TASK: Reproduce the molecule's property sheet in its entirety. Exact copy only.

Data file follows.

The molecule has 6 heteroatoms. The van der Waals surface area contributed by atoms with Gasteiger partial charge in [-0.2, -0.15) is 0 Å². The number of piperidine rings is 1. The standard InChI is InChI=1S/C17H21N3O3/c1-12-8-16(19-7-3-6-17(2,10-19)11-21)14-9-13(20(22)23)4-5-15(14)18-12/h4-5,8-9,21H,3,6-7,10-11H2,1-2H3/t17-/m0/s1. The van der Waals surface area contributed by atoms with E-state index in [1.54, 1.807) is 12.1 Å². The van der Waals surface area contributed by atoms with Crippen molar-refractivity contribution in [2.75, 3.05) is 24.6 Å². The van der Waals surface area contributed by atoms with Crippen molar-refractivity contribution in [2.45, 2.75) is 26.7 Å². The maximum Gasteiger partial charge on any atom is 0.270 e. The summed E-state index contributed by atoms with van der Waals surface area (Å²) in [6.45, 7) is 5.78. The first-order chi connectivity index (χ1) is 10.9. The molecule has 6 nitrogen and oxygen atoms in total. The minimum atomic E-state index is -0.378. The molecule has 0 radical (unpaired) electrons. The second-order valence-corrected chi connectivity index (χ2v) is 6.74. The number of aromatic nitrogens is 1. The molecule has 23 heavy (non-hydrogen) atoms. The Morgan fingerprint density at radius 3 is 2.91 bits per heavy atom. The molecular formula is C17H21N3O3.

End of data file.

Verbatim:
The molecule has 6 heteroatoms. The van der Waals surface area contributed by atoms with Gasteiger partial charge in [-0.2, -0.15) is 0 Å². The number of piperidine rings is 1. The standard InChI is InChI=1S/C17H21N3O3/c1-12-8-16(19-7-3-6-17(2,10-19)11-21)14-9-13(20(22)23)4-5-15(14)18-12/h4-5,8-9,21H,3,6-7,10-11H2,1-2H3/t17-/m0/s1. The van der Waals surface area contributed by atoms with E-state index in [1.54, 1.807) is 12.1 Å². The van der Waals surface area contributed by atoms with Crippen molar-refractivity contribution in [2.75, 3.05) is 24.6 Å². The van der Waals surface area contributed by atoms with Crippen molar-refractivity contribution in [2.45, 2.75) is 26.7 Å². The maximum Gasteiger partial charge on any atom is 0.270 e. The summed E-state index contributed by atoms with van der Waals surface area (Å²) in [6.45, 7) is 5.78. The first-order chi connectivity index (χ1) is 10.9. The molecule has 6 nitrogen and oxygen atoms in total. The minimum atomic E-state index is -0.378. The molecule has 0 radical (unpaired) electrons. The second-order valence-corrected chi connectivity index (χ2v) is 6.74. The number of aromatic nitrogens is 1. The molecule has 23 heavy (non-hydrogen) atoms. The Morgan fingerprint density at radius 3 is 2.91 bits per heavy atom. The molecular formula is C17H21N3O3.